stooped over. With a mighty heave she ushered a little red wagon into my supposed work area.
Waves of various types of mostly silver coinage filled the little wagon's bed. In the center of this currency
pond jutted an upright tan shopping bag bulging with more of the same. The handle of an aluminum baseball
bat was cocked snuggly inside the shopping bag.
"Take change," she asked.
For what, I wondered. "Yeah."
"Missing persons? Do you do missing persons?"
"All of my cases are missing persons," I answered. The other two cases had been missing persons, so this
"My son. I think he's missing. How much do you charge? Do you want me to count this?"
I'll spare you the business end. Other than wanting the wagon back, she wasn't too insistent.
"So what makes you think your son is missing?"
"Didn't call me. Not yesterday. Not the day before or the day before or the day before..."
Again, I have to fast-forward. If my addition is correct, her son had been missing for about two months.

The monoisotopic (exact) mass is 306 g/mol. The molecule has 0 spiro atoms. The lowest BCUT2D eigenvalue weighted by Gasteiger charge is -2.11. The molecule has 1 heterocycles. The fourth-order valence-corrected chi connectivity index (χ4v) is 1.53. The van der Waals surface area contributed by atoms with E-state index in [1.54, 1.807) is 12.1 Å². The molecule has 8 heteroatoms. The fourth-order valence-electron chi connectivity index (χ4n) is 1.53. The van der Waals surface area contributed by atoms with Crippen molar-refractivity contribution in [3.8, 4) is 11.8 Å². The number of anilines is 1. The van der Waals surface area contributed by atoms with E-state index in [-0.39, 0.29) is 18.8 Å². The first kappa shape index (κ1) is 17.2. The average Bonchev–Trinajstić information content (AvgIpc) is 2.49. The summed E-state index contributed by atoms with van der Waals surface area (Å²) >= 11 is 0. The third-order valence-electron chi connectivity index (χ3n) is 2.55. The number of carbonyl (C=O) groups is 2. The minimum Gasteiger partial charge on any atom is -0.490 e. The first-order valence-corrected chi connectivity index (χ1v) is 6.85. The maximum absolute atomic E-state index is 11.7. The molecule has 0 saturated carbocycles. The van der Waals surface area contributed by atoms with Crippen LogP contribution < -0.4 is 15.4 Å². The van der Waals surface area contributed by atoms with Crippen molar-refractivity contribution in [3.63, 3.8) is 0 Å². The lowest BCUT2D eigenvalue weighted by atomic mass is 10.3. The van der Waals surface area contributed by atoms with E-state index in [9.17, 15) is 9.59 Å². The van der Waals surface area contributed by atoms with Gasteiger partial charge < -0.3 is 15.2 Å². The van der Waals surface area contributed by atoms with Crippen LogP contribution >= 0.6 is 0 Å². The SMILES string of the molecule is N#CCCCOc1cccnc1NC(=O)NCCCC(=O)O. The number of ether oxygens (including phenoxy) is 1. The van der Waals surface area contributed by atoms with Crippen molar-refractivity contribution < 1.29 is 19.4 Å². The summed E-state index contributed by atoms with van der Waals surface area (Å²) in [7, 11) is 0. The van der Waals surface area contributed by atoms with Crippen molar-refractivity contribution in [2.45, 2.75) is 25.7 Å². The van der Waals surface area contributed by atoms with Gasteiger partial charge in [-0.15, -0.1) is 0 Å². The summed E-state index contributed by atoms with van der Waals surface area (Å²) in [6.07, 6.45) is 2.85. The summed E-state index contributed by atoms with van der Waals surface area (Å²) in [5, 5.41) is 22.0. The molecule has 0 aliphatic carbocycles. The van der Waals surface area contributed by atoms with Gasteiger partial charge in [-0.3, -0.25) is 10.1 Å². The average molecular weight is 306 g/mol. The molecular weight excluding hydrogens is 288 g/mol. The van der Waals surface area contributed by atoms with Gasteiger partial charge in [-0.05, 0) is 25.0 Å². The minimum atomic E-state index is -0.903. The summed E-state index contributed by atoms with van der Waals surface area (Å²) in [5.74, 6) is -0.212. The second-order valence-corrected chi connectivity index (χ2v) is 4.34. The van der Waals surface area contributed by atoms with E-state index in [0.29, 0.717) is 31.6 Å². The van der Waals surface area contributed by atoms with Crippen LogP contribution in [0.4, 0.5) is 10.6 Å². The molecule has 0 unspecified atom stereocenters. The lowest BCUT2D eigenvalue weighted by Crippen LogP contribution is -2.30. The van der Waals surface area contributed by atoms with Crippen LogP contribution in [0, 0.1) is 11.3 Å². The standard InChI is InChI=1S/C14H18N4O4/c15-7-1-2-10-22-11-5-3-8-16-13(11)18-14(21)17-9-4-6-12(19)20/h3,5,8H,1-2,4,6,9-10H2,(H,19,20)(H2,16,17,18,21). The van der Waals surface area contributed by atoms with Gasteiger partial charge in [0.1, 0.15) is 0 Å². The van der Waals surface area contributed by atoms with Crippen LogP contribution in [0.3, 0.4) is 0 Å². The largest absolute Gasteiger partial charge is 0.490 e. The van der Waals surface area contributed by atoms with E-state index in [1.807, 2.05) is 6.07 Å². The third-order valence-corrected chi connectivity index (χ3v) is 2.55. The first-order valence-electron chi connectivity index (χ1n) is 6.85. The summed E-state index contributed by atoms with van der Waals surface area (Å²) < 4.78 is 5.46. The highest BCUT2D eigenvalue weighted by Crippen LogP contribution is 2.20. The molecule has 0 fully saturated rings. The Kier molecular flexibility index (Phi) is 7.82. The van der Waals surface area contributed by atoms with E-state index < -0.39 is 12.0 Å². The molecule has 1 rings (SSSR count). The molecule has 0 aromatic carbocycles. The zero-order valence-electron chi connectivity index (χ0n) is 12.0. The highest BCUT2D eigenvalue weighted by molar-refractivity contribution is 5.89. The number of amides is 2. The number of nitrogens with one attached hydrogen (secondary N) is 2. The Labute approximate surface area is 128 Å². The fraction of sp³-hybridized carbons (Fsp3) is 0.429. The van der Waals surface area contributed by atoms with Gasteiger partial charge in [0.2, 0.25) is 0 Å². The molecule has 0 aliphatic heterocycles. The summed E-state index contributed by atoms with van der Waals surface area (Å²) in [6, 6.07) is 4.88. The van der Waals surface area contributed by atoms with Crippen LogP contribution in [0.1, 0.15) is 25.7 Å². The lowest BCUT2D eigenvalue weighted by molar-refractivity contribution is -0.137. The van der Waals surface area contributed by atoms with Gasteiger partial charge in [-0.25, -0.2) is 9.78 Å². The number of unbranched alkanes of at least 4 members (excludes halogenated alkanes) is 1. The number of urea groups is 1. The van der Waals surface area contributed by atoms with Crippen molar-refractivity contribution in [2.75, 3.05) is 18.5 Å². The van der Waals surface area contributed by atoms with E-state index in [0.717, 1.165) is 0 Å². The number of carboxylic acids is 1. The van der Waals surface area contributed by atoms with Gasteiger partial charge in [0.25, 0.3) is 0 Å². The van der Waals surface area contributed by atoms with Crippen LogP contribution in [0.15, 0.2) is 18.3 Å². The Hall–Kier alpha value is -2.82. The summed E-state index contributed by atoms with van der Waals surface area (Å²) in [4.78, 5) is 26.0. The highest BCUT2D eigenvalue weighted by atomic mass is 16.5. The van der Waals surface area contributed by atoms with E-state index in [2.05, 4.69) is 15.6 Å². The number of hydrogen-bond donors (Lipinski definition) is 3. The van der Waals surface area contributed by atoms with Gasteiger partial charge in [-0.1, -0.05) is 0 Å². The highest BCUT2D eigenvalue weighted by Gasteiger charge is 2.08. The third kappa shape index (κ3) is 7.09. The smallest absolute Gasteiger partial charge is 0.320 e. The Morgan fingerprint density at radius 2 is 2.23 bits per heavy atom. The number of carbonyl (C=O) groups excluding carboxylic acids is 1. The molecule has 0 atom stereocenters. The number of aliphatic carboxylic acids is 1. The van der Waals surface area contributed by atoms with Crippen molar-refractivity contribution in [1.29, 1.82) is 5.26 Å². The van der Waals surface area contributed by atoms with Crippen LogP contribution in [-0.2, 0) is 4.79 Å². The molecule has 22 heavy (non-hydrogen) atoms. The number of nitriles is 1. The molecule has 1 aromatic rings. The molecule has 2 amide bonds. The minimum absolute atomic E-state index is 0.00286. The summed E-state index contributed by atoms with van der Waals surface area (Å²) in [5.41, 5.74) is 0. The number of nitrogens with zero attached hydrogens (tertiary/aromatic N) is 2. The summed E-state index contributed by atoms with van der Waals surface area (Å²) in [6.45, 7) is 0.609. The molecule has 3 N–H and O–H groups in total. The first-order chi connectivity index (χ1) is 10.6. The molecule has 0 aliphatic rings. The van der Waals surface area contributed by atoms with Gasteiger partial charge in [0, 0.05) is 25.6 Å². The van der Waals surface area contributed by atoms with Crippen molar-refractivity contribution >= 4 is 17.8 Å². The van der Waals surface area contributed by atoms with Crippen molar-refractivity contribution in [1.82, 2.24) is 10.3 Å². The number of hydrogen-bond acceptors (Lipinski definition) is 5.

"Did you report it to the police?"
"Did. Said I have to wait 42 thousand hours before they do anything. All they do is have him declared dead.
Don't want him declared dead. Want him found."
An understandable sentiment. Thus began my most interesting (and third) case. Since the rest of our
conversation went at the pace you saw above, I'll give you the dope mainline.
Her son's name is Carmine Edwards. He's married. Has a teen-age daughter. May be separated. He has a
job, but Mom isn't sure what as. Carmine's some kind of consultant. Went to a trade school when he was 40
to learn it. Has something to do with utilities and government contracts. Mom doesn't know any of his friends.
His sister's name is Carmella. The siblings are close, but the girl doesn't talk to Mom. Neither does Carmine's